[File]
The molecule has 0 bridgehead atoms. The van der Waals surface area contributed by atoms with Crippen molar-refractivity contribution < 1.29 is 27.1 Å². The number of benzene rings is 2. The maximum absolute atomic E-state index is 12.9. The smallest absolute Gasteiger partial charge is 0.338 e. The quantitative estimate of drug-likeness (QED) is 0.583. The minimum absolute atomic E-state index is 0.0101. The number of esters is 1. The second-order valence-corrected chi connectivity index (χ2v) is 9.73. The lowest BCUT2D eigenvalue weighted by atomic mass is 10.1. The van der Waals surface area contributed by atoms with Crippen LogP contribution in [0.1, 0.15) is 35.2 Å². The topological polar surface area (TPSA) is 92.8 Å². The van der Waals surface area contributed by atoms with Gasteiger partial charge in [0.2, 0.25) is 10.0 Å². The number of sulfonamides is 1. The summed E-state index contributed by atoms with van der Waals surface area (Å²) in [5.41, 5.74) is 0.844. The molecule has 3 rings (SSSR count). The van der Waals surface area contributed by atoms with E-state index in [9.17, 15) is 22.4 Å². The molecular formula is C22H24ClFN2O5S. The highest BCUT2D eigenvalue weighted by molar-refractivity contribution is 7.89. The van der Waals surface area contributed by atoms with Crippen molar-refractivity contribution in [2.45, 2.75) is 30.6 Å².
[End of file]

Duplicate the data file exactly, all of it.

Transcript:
The molecule has 0 bridgehead atoms. The van der Waals surface area contributed by atoms with Crippen molar-refractivity contribution < 1.29 is 27.1 Å². The number of benzene rings is 2. The maximum absolute atomic E-state index is 12.9. The smallest absolute Gasteiger partial charge is 0.338 e. The quantitative estimate of drug-likeness (QED) is 0.583. The minimum absolute atomic E-state index is 0.0101. The number of esters is 1. The second-order valence-corrected chi connectivity index (χ2v) is 9.73. The lowest BCUT2D eigenvalue weighted by atomic mass is 10.1. The van der Waals surface area contributed by atoms with Crippen LogP contribution in [0.1, 0.15) is 35.2 Å². The topological polar surface area (TPSA) is 92.8 Å². The van der Waals surface area contributed by atoms with Gasteiger partial charge in [0.2, 0.25) is 10.0 Å². The number of sulfonamides is 1. The summed E-state index contributed by atoms with van der Waals surface area (Å²) in [5.41, 5.74) is 0.844. The molecule has 3 rings (SSSR count). The van der Waals surface area contributed by atoms with E-state index in [9.17, 15) is 22.4 Å². The molecular formula is C22H24ClFN2O5S. The highest BCUT2D eigenvalue weighted by molar-refractivity contribution is 7.89. The van der Waals surface area contributed by atoms with Crippen molar-refractivity contribution in [2.45, 2.75) is 30.6 Å².